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NZTech Update – The real digital impact in local schools
Last week, I had an interesting experience that drove home to me the need to consider more than just computers and the ability to teach digital technology.
I visited Point England School to meet with Russell Burt, the school principal and convenor of the Manaiakalani schools cluster. If you haven’t heard about this initiative you need to! The Manaiakalani Project began in 2007 at Point England School, where digital initiatives have been used to help improve the reading, writing and learning outcomes of their students. Now many other New Zealand schools are participating too. The study has reported impressive improvements in learning outcomes including independent learning skills, study habits, problem solving abilities, critical literacy and writing skills. This is supported by a deep digital environment that extends beyond the schools to whanau. Check out their journey here.
However, when I visited Point England last week, the entire suburb was experiencing a power cut. At the school, 200 students were sitting at their laptops waiting to begin a test while teachers considered a Plan B? What this showed me, is that as schools become increasingly more digital they need additional support, beyond firing up servers and WiFi after a power outage. At Point England School, due to cost factors, there was no battery backup or generator available. Maybe the Ministry of Education needs to start factoring in power backup in the facilities costs of their schools? This also got me thinking about how our national power infrastructure may be the weakest link in our cybersecurity plans. Let’s hope this is part of the refresh of our national cyber security strategy that is currently underway.
In BioTech news, LanzaTech’s Dr Sean Simpson was in New Zealand last week. It’s great to see how successful Kiwi tech entrepreneurs continue to put effort and investment back into New Zealand. Read more here.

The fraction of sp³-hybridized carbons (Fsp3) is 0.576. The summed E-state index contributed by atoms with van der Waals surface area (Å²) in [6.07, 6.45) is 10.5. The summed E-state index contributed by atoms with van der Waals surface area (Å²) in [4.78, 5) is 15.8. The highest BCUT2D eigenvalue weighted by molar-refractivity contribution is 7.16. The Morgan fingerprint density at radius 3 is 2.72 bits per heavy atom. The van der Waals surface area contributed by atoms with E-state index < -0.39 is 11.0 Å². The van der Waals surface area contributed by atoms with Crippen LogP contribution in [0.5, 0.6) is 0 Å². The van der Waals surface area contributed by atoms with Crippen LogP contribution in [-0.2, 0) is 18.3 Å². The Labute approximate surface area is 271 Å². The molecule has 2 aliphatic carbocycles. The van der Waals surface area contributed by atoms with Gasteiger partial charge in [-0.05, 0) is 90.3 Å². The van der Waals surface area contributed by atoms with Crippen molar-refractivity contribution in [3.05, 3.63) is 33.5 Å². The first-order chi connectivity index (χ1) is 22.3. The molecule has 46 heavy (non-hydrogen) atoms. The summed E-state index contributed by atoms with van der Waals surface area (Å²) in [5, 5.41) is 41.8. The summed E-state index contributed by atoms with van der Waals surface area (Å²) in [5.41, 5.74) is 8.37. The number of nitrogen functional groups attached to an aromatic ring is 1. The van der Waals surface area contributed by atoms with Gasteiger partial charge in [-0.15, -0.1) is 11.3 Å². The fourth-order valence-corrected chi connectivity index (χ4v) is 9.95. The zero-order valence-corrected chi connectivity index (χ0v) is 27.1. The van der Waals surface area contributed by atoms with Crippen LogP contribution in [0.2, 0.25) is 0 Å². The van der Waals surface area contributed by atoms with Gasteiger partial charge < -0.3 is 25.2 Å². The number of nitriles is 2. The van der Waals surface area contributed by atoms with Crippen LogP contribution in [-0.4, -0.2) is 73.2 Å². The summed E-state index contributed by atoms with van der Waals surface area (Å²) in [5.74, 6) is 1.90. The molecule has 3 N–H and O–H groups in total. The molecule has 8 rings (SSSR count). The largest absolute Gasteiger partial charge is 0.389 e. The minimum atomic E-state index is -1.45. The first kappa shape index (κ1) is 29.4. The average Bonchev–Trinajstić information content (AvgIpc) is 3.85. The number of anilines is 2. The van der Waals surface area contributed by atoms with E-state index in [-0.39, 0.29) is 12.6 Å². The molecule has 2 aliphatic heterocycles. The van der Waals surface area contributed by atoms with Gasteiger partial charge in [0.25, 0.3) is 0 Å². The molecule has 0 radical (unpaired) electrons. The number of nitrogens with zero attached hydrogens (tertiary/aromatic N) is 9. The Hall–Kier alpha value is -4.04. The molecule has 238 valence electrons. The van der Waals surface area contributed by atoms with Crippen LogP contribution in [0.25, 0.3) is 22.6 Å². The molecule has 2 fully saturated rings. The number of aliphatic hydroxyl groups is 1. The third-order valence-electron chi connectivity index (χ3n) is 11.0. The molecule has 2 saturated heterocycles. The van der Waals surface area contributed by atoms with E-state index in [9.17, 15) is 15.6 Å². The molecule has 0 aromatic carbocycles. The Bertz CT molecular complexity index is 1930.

This week I am looking forward to spending Wednesday with the Board of KiwiNet and others, throwing ideas around on how to increase the flow of research from New Zealand universities and CRI’s into commercialisation and successful companies.
Have a great week.
Attend Leveraging Spatial Data for Agriculture on 8 November in Hamilton. Attend NZSA’s Purpose and Profit – Growing a Social Enterprise on 13 November in Auckland.
Join the New Zealand IoT Alliance’s first Connect Event on 20 November in Auckland. Discussion will include security analysis and IoT at the edge.
The New Zealand FinTech Summit is 29 November in Auckland. Early bird tickets are now available for AI-Day 2019. Next year’s theme, AI is Everywhere!
Meet entrepreneur Craig Heatley at AmCham’s Thanksgiving event on 22 November in Auckland. Also meet US Ambassador Scott Brown on 27 November in Auckland.
Entries for the 2019 Hi-Tech Awards open on 3 December. Attend the launch events on 28 November in Auckland, 5 December in Wellington and 6 December in Christchurch.
Strengthen connections in digital health at the HiNZ Conference, 21-23 November in Wellington. Join the AI Forum at the 31st Australasian Joint Conference on Artificial Intelligence 11-14 December in Wellington.
Following the success of ShadowTech for Students is ShadowTech for Teachers on 14 November. Entries for #TechRocketshipANZ close 23 November.
Learn more about Google’s AI for Social Good programme, including the AI Impact Challenge, applying AI to some of the world’s biggest challenges! Applications close 22 January.
Save these 2019 event dates; Future Government summit, 26-27 February, Tech Marketers conference on 28 February, AI-Day on 28 March and Techweek 20-26 May. The 2019 Hi-Tech Awards Gala Dinner is 24 May in Auckland.
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